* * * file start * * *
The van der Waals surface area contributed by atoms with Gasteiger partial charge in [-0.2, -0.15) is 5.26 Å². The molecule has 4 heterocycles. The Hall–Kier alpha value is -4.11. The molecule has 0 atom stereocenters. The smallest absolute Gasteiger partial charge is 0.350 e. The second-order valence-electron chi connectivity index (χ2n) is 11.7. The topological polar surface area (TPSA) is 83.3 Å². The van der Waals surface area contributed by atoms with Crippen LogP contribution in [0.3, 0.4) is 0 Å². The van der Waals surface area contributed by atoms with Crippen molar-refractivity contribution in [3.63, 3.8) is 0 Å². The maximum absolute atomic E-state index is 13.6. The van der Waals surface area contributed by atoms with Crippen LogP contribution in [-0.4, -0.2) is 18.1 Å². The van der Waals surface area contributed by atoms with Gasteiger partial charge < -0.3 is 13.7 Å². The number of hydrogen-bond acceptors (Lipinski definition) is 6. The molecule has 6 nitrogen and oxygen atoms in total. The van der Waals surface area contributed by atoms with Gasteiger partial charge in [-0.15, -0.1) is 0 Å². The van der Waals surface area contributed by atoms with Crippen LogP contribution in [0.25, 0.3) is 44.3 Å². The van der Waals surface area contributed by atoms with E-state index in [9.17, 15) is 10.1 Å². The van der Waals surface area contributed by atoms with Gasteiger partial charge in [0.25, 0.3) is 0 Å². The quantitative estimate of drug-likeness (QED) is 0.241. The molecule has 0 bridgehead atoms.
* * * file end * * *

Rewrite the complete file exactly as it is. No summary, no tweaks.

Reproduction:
The van der Waals surface area contributed by atoms with Gasteiger partial charge in [-0.2, -0.15) is 5.26 Å². The molecule has 4 heterocycles. The Hall–Kier alpha value is -4.11. The molecule has 0 atom stereocenters. The smallest absolute Gasteiger partial charge is 0.350 e. The second-order valence-electron chi connectivity index (χ2n) is 11.7. The topological polar surface area (TPSA) is 83.3 Å². The van der Waals surface area contributed by atoms with Crippen LogP contribution in [0.3, 0.4) is 0 Å². The van der Waals surface area contributed by atoms with Crippen molar-refractivity contribution in [3.63, 3.8) is 0 Å². The maximum absolute atomic E-state index is 13.6. The van der Waals surface area contributed by atoms with Crippen LogP contribution in [-0.4, -0.2) is 18.1 Å². The van der Waals surface area contributed by atoms with Gasteiger partial charge < -0.3 is 13.7 Å². The number of hydrogen-bond acceptors (Lipinski definition) is 6. The molecule has 6 nitrogen and oxygen atoms in total. The van der Waals surface area contributed by atoms with Gasteiger partial charge in [-0.15, -0.1) is 0 Å². The van der Waals surface area contributed by atoms with Crippen LogP contribution in [0.25, 0.3) is 44.3 Å². The van der Waals surface area contributed by atoms with E-state index in [9.17, 15) is 10.1 Å². The van der Waals surface area contributed by atoms with Gasteiger partial charge in [0.25, 0.3) is 0 Å². The quantitative estimate of drug-likeness (QED) is 0.241. The molecule has 0 bridgehead atoms.